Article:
Learning the Language of Business

For an anthropologist interested in practicing in the business world, it is as important that he or she learn the language, so to speak, of that culture as it is for an anthropologist entering the a small, tribal society.  It would be tempting to initially argue that the university settings in which we first learn the basics of our discipline are remiss in preparing students for the corporate life, but this would be shortsighted, inaccurate, and unfair.  Preparation ultimately rests on the practitioner’s shoulders – we receive the fruits of experience of our teachers, but ultimately we must learn the basics of the languages and customs of the people with whom we will live and work on our own.  Unfortunately, learning the communication styles and language of the business world must be done rapidly – the “natives” are largely unforgiving and impatient, casting the “academic” anthropologist out on the street if they do not perform within the approved social and linguistic norms quickly.  And so I have learned, or so I like to believe.

Today, my anthropological training is applied to attempting to understand the ways in which culture influences and reflects how people, middle-class Americans in particular, interact with, use, and conceptualize the internet, electronic media, and consumer electronics.  The nature of the work is such that research time is often dreadfully limited and the results of fieldwork are frequently ambiguous.  Communicating this to groups that expect simple, concrete answers and recommendations is at times a seemingly insurmountable task.  But it needn’t be so.  Rather, it is a matter of learning how our audiences make sense of their worlds and crafting language that meets their needs in a range of contexts.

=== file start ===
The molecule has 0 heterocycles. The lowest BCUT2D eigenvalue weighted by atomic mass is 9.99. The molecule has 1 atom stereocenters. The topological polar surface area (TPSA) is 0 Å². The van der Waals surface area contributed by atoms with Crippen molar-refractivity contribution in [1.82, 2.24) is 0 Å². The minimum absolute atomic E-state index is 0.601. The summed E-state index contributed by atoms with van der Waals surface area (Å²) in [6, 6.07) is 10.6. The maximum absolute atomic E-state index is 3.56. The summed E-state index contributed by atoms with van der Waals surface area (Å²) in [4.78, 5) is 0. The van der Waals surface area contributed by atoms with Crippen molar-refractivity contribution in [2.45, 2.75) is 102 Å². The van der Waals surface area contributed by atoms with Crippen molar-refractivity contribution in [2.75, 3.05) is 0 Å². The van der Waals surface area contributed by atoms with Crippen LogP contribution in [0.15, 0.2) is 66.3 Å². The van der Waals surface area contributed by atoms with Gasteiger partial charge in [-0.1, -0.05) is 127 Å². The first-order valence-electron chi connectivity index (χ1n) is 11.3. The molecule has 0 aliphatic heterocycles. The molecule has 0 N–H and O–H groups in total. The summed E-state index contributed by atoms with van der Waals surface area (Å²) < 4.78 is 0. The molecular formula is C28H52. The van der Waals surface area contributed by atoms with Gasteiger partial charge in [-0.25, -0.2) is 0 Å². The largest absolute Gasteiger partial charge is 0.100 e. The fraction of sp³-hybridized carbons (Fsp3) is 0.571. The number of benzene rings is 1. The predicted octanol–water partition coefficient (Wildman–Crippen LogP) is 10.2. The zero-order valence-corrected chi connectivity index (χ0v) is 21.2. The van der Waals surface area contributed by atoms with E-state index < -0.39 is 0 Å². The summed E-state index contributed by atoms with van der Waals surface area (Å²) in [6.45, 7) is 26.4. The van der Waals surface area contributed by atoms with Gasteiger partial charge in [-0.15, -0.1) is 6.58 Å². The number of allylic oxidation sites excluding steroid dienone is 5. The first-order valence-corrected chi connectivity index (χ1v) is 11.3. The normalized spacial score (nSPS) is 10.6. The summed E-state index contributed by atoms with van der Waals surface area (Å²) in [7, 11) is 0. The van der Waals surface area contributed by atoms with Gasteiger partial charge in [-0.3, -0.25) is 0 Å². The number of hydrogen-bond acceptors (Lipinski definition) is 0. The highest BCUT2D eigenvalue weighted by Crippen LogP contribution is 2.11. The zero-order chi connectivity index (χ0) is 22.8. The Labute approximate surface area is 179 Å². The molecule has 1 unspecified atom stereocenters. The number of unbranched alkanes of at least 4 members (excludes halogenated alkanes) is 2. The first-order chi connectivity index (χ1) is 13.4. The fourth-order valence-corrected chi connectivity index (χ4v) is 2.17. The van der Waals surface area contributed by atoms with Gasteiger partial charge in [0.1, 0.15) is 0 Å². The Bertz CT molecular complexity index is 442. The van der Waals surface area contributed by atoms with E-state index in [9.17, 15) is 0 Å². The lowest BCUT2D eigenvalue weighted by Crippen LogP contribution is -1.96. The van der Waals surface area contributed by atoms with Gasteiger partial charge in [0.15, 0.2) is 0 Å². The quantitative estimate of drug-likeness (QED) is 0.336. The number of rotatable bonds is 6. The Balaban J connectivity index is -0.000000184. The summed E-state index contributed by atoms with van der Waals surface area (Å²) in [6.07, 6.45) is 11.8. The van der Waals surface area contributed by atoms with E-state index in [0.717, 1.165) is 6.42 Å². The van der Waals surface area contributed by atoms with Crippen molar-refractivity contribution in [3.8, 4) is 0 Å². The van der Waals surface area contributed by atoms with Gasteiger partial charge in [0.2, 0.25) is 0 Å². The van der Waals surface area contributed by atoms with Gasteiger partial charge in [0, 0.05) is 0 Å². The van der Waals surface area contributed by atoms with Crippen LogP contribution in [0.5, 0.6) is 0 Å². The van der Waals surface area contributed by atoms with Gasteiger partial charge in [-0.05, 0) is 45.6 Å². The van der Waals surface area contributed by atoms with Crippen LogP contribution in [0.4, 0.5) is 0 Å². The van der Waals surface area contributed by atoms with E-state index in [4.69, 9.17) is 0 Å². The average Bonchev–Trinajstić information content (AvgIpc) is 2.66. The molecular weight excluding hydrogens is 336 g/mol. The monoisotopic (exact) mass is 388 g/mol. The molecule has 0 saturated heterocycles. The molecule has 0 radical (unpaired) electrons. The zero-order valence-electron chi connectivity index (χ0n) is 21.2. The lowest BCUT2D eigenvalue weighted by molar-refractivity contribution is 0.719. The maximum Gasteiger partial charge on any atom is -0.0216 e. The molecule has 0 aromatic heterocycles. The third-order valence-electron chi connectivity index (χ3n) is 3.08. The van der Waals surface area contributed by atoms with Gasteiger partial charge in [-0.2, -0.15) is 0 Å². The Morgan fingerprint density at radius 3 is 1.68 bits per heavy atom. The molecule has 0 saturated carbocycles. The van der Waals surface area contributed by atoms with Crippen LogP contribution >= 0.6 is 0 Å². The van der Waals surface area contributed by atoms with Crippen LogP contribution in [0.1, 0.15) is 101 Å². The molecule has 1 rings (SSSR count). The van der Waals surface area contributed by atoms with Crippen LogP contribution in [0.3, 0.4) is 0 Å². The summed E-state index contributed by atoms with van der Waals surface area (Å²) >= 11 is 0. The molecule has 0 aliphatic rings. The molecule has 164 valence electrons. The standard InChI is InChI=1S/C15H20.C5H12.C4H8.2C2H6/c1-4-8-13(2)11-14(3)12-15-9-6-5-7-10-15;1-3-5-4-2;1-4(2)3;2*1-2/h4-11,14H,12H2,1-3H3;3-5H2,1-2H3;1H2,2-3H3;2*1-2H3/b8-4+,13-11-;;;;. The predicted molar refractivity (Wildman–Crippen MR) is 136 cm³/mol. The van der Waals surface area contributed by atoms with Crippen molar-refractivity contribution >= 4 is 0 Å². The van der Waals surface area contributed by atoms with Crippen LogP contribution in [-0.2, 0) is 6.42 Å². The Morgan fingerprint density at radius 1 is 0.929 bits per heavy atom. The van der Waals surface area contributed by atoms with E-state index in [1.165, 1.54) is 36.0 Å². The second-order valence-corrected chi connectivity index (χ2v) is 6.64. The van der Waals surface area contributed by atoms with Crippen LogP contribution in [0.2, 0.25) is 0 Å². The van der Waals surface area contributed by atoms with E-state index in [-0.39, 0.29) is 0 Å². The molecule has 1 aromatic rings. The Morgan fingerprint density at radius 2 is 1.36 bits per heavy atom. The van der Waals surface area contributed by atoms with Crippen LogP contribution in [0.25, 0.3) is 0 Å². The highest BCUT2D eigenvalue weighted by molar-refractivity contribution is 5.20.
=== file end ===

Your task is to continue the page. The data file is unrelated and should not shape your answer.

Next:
To my mind, the most significant change comes in the way we present our findings.  My limited experience has indicted that we are a new voice to business and though respected, we are expected to adapt to the social and linguistic rules of this unforgiving lot. So, as we talk to the issues that will develop into holistic synergies, we continue to harvest constructive relationships and build a new paradigm – or something along those lines.

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One thought on “Learning the Language of Business

  1. I would agree. I’ve learned so much from my own experiences with my first real post-graduate job search! This of course also helps in applying for jobs and doing interviews, since you know how to speak about your skills in a way that makes sense to people. For example, I never used the term “consumer insights” much until just a few months ago. This also gets you very practiced at conveying to people what exactly it is that an anthropologist is trained in and what they can do on the job.

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